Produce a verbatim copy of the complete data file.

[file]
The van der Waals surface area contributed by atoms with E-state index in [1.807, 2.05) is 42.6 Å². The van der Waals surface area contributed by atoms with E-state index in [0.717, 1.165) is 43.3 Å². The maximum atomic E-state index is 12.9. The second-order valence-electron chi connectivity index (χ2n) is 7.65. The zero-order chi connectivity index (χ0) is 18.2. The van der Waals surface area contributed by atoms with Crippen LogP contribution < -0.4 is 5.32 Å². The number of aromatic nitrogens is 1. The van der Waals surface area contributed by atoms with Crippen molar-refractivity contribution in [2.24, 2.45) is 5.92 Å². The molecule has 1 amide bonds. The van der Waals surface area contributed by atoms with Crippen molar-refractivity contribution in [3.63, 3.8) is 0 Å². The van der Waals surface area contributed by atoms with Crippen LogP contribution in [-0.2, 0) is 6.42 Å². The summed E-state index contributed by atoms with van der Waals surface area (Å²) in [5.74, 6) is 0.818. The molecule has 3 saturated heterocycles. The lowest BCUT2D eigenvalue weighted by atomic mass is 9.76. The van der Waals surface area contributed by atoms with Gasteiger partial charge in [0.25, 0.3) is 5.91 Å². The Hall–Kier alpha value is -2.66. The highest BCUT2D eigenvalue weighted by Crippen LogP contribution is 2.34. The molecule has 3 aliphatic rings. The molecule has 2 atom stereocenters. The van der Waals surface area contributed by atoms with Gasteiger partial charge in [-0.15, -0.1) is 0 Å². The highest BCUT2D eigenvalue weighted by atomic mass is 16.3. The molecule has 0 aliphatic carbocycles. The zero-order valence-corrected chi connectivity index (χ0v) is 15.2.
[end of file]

The van der Waals surface area contributed by atoms with E-state index in [1.807, 2.05) is 42.6 Å². The van der Waals surface area contributed by atoms with E-state index in [0.717, 1.165) is 43.3 Å². The maximum atomic E-state index is 12.9. The second-order valence-electron chi connectivity index (χ2n) is 7.65. The zero-order chi connectivity index (χ0) is 18.2. The van der Waals surface area contributed by atoms with Crippen LogP contribution < -0.4 is 5.32 Å². The number of aromatic nitrogens is 1. The van der Waals surface area contributed by atoms with Crippen molar-refractivity contribution in [2.24, 2.45) is 5.92 Å². The molecule has 1 amide bonds. The van der Waals surface area contributed by atoms with Crippen molar-refractivity contribution in [3.63, 3.8) is 0 Å². The van der Waals surface area contributed by atoms with Crippen LogP contribution in [-0.2, 0) is 6.42 Å². The summed E-state index contributed by atoms with van der Waals surface area (Å²) in [5.74, 6) is 0.818. The molecule has 3 saturated heterocycles. The lowest BCUT2D eigenvalue weighted by atomic mass is 9.76. The van der Waals surface area contributed by atoms with Gasteiger partial charge in [0.25, 0.3) is 5.91 Å². The Hall–Kier alpha value is -2.66. The highest BCUT2D eigenvalue weighted by Crippen LogP contribution is 2.34. The molecule has 3 aliphatic rings. The molecule has 2 atom stereocenters. The van der Waals surface area contributed by atoms with Gasteiger partial charge in [-0.15, -0.1) is 0 Å². The highest BCUT2D eigenvalue weighted by atomic mass is 16.3. The molecule has 0 aliphatic carbocycles. The zero-order valence-corrected chi connectivity index (χ0v) is 15.2.